Of course, the above pertains to those employees current getting benefits, and the focus of the ACA and the employer mandate was to increase workers’ accessibility fo health insurance. So how would the Collins-Donnelly legislation impact workers currently without insurance? For those working below 30 hours it would have no impact, given that the ACA would not require employers to provide insurance to those workers. For those working 30 – 39 hours a week, it would mean their access to health care would be up to their employers’ decision to provide them coverage. However, the focus of the legislation is to ensure that these workers would not see their hours cut to below 30 in order to avoid having to provide them health care. Looking to studies on two states with healthcare mandates, Massachusetts and Hawaii, concerns employers reducing hours is not grounded in empirical evidence.
In a 2009 paper examining the impact of Hawaii’s healthcare mandate, which , Buchmueller, DiNardo, and Valletta found wages decreased by approximately 1.7%, while the number of part-time workers increased 1.4%, both statistically insignificant even though Hawaii’s mandate defined part-time workers as those employees working fewer than 20 hours. What the BDV study found significant was that Hawaii’s healthcare mandate did not substantially increase insurance coverage as a percentage of the population. Similarly, a 2012 study by Dubay, Long, and Lawton on the impact of Massachusetts’ healthcare mandate found the mandate had no impact on wages or hours. The Massachusetts mandate had a full-time definition of 35 hours per week, which, unlike Hawaii’s mandate, has increased the number of persons covered by health insurance.
There is little evidence suggesting that the ACA has, as evidenced by recent national labor market trends, or will, based on the Hawaii and Massachusetts healthcare mandates. As a result, the Collins-Donnelly legislation is unlikely to prevent a decline in the workers’ wages and/or hours as a result from the ACA’s definition of full-time employment. What’s peculiar about the Collins-Donnelly piece is that it relies on a study by the UC Berkely Labor Center, which noted the two studies I cited. In that Data Brief, the Labor Center writes:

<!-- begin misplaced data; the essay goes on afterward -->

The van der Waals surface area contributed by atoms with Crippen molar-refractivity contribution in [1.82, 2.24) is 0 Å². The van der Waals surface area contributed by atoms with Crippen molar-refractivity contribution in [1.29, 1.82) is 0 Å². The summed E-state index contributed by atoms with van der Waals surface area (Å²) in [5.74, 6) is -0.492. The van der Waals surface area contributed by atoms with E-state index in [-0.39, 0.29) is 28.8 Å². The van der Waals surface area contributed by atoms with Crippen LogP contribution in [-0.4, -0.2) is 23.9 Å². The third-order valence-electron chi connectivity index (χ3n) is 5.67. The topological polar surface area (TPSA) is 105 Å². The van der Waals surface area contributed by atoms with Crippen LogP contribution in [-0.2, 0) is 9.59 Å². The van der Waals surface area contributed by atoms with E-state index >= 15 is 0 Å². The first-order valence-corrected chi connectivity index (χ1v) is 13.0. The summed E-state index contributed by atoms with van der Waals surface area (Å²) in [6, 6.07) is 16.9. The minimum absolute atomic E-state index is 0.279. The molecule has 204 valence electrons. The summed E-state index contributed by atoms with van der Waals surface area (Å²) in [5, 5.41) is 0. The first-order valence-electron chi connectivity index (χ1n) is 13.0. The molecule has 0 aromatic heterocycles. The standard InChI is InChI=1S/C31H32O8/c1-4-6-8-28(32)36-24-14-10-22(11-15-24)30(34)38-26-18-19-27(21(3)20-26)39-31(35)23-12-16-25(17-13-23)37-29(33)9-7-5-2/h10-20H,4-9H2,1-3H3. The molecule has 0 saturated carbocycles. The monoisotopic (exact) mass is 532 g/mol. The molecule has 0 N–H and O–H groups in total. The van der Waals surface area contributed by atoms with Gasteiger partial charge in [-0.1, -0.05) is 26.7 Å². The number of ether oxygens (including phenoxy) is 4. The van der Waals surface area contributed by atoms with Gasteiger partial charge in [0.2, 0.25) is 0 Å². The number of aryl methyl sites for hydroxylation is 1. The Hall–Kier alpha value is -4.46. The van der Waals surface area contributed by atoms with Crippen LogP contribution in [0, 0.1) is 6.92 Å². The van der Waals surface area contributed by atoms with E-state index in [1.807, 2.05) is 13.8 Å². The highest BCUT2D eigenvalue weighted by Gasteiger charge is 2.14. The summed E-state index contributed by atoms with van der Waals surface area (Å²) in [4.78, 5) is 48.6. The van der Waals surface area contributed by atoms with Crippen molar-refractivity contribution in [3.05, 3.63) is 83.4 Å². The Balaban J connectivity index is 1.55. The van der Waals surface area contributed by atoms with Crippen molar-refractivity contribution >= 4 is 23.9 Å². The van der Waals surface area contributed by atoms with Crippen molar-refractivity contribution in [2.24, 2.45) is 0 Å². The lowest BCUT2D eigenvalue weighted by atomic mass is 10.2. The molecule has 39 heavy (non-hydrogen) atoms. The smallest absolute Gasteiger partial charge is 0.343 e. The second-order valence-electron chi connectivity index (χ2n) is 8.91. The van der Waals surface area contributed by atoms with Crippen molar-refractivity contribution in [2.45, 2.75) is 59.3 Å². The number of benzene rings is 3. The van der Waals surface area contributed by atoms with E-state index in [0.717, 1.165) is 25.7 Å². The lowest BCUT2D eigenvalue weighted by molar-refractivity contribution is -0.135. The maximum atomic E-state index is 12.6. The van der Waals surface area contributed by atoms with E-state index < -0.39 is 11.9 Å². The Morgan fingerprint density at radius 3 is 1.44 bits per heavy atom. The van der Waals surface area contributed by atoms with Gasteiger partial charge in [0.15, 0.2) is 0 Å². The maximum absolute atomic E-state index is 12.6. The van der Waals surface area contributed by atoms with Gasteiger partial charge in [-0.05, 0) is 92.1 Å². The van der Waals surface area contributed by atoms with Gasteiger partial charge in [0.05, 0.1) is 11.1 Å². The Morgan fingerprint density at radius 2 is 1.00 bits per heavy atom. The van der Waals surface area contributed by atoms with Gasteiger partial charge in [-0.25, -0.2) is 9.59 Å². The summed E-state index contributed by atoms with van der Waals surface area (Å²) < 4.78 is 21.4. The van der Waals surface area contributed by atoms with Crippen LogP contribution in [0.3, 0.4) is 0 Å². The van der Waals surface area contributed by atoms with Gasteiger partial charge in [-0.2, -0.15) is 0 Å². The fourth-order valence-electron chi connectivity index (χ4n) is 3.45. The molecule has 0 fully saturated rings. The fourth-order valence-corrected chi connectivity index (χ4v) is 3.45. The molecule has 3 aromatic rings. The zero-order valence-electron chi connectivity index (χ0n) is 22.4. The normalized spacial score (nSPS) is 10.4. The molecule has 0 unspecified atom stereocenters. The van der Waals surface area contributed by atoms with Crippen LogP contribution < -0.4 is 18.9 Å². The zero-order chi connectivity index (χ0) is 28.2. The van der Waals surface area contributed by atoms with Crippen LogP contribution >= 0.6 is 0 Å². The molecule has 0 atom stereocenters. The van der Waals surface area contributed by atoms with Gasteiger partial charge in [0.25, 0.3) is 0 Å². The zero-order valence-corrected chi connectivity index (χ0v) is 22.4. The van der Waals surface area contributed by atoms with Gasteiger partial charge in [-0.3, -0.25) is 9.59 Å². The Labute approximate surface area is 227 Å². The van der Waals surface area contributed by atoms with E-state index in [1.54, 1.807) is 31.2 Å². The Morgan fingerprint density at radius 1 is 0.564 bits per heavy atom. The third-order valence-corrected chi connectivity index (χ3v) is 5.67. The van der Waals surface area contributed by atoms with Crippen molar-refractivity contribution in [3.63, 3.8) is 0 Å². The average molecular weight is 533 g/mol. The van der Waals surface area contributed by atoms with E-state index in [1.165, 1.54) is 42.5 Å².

The 2.3 million workers identified as at greatest risk for work hour reduction represent 1.8 percent of the United States workforce. This is consistent with the research on the impact of Hawaii’s health care law on work hours. Hawaii requires firms to provide health insurance to employees working 20 hours a week or more, so the cost to employers for full-time workers are much greater in Hawaii than under the ACA, while the hour threshold is lower. Buchmueller, DiNardo and Valetta (2011) found a 1.4 percentage point increase in the share of employees working less than 20 hours a week as a result of the law. In Massachusetts, where the employer penalty is smaller than in the ACA ($295 per year), there was no evidence of a disproportionate shift towards part-time work compared to the rest of the nation.
The Collins-Donnelly legislation addresses what two studies found to be a non-existent or statistically insignificant problem. Conversely, this legislation would assuredly prevent those the ACA is aimed at helping (those currently not receiving healthcare and working between 30 – 39 hours/week) from gaining such access. Moreover, the Collins-Donnelly legislation would promote flawed understandings of the labor market, which in turn would likely impact Congressional votes on min. wage, the Working Families Flexibility Act, and other employment/labor related legislation.